The human vocal tract is the instrument and the brain is the processing center. The brain is in charge of processing, speech production, and comprehension. Learning about the brain plasticity theory would give you an explanation of how well moldable our brain is. One region of the brain, known as “Broca’s area,’ is where language development occurs and it “registers” the words that you hear.

Any string of sounds coming from your mouth would seem like babble to another person unless they recognize it as a sentence in a language that you both speak. The language you speak depends on your culture and where you were raised. The sounds that we produce can only mean and communicate anything through a language developed in a social context.

There would be no such thing as language if humans were not social creatures.

Do Our Words Influence The Way We Think?

There are few examples that demonstrate that words or languages in general can influence the way we think. Whether language affects the way we experience and think about the world has been debated for decades. However, it is always important to keep our brain healthy.

According to the linguistic relativity hypothesis, our language does shape the way we think and experience the world. One interesting implication of this is that someone who speaks multiple languages experiences the world around them in more than one way.

This hypothesis was founded by a Yale scholar-student team, Edward Sapir, a linguist, and graduate student. Benjamin Whorf. Documenting and recording the cultures and languages of Native American tribes made them aware of the close relationship between language and culture.

The study of the relationship between language and culture led Sapir and Whorf to the hypothesis that the structure and words of the language you speak influences how you feel about the world and behave. The fact multilingual speakers think differently in their native language seems to support this.

A good example of how language shapes the way we think is color perception. According to one study, the kinds and range of colors you see depends on the language you speak. For example, Russian speakers can spot and identify different shades of blue more quickly than English or German speakers.

Is There A Good Book To Help Understand This More?

Whether you’re a language lover or interested in the psychology and science of language, there are a few books that will give you a deeper dive into the subject. Some of the best books on language include:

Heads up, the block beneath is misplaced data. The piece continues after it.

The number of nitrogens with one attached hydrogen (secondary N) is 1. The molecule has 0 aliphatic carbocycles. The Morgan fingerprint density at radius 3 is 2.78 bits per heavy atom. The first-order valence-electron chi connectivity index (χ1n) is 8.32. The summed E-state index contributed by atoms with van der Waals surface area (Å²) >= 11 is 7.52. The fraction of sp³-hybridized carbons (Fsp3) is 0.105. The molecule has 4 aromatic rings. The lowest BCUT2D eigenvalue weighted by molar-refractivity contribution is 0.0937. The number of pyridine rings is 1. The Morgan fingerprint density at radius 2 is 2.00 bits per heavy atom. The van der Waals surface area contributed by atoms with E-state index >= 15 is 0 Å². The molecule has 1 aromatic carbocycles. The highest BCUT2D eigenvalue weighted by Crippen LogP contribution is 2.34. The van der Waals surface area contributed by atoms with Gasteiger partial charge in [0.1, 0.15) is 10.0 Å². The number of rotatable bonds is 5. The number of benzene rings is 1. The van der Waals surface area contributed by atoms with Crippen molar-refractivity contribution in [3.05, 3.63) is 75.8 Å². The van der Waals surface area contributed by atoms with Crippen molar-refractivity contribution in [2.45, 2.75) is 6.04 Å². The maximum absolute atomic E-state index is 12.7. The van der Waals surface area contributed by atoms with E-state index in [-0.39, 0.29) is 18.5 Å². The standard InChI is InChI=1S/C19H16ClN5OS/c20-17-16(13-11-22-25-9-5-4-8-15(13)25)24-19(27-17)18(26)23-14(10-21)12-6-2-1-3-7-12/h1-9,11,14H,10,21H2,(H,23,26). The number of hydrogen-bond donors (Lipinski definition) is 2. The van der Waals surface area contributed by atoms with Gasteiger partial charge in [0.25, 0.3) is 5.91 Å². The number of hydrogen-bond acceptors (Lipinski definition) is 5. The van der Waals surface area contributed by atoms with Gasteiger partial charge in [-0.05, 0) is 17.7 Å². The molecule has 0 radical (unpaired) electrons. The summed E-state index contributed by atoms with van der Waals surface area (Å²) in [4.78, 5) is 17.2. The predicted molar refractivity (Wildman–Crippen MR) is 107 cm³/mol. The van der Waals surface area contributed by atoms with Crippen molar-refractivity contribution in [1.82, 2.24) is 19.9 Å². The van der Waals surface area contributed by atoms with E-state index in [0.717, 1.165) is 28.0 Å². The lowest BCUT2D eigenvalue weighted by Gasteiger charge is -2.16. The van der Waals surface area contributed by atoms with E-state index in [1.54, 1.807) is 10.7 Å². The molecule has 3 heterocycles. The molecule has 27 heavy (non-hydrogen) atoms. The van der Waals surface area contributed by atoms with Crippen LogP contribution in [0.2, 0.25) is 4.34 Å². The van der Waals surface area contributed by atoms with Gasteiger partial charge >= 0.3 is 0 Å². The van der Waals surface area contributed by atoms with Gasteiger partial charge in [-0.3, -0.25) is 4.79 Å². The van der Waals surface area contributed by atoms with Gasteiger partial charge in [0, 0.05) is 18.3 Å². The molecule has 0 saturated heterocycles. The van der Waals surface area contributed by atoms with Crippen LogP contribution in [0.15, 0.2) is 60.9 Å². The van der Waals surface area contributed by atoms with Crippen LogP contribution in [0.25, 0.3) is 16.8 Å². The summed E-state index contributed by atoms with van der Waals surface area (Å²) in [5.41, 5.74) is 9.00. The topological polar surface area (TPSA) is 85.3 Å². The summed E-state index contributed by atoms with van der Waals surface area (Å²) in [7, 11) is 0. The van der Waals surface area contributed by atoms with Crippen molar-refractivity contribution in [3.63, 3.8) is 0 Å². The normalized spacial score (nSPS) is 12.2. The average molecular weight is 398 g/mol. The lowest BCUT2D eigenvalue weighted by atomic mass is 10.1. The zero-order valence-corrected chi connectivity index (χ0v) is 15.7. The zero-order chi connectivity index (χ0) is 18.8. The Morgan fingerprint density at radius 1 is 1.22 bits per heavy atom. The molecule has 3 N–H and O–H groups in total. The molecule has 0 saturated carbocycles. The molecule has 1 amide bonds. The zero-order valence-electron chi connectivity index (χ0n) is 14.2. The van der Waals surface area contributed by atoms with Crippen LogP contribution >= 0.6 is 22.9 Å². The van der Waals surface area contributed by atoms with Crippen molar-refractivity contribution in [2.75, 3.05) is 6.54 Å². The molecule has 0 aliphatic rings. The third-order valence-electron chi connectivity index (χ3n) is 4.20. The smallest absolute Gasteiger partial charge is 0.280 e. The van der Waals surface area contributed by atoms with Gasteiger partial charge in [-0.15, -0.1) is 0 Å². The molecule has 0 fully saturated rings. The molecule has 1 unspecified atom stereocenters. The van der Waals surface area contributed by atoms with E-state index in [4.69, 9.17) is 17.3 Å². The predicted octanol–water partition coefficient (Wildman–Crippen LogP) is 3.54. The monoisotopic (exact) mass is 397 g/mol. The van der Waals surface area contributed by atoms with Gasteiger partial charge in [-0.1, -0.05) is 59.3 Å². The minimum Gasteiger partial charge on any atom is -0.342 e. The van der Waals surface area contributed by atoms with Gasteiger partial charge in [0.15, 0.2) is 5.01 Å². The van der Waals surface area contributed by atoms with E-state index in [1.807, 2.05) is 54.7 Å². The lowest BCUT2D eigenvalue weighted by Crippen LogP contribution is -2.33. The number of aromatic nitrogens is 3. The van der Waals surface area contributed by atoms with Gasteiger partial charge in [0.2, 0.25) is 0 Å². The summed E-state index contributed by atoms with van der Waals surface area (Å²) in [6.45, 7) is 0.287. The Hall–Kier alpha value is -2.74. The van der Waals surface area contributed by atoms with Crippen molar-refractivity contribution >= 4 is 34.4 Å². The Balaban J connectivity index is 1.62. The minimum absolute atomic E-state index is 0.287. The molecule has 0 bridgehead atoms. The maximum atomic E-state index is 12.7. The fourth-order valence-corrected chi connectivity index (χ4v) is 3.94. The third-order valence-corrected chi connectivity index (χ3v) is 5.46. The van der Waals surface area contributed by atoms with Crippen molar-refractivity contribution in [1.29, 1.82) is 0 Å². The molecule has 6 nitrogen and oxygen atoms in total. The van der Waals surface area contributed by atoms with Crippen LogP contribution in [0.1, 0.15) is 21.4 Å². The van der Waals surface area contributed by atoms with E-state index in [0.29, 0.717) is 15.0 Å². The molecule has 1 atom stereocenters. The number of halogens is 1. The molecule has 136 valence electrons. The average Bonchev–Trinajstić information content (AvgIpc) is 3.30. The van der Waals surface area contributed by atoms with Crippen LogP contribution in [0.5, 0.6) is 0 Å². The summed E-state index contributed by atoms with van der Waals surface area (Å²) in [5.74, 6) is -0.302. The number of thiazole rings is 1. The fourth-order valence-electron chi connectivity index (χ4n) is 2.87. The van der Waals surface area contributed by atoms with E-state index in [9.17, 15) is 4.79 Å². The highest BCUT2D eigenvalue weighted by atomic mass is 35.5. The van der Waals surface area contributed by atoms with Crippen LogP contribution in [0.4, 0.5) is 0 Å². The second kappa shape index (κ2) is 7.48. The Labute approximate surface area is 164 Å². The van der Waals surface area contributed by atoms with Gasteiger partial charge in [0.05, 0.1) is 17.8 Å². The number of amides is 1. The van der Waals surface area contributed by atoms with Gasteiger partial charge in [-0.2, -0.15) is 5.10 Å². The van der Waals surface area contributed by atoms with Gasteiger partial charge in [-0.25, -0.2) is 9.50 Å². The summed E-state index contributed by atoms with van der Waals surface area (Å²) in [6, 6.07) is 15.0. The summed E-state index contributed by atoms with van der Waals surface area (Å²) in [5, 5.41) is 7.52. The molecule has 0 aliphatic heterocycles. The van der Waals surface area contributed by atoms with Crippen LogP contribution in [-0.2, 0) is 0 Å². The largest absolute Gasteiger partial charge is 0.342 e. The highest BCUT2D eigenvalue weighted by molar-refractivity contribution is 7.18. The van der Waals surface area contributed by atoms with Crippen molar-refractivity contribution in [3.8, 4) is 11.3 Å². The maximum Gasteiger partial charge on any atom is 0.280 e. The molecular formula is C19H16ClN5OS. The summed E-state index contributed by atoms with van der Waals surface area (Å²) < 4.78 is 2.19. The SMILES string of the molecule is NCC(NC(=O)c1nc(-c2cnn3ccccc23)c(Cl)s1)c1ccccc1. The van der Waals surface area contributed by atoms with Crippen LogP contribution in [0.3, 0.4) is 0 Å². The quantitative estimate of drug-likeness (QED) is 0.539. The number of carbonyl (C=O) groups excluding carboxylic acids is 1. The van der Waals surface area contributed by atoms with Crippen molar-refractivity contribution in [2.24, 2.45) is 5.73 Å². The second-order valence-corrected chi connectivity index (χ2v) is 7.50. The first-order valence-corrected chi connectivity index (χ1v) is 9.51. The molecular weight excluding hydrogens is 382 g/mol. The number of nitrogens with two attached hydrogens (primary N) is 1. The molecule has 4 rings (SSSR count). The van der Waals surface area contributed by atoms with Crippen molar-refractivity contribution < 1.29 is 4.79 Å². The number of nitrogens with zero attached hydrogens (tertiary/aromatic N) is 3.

• On Language By Noam Chomsky. This is a classic in the field of linguistics, penned by one of the founders of cognitive science and a renowned, antiwar activist. The book consists of two essays, Language and Responsibility and Reflections on Language, which explore the broad implications of studying language.
  • The Stuff Thought by Steven Pinker. This book explores the relationship between language and human nature, specifically what the structure of language reveals about human nature.
  • Don’t Believe A Word by David Shariatmadari. Linguist David Shariatmadari delves into the science of language to bust the myths that we have about language in general. You can pick this one up as a non-expert’s introduction to linguistics.
  • Animal Languages by Eva Meijer. Human language has been the focus of this list (and this article), but it is worth exploring the idea that non-human animals do have language. This is just what Eva Meijer does in this book. In some ways, understanding how other animals develop and use language cam help us better understand how language shapes reality.

This is far from a complete list of books that can help you understand how language shapes the way we think. But it is a good place to start.


Language is an achievement that seems to make humans stand out from the animal kingdom. It is so integral to human life that it is not a surprise that it shapes the way we think and experience the world. While it is hard to pin down its origins, language has been around for as long as the anatomically modern human has appeared on the scene and is a window into the human psyche.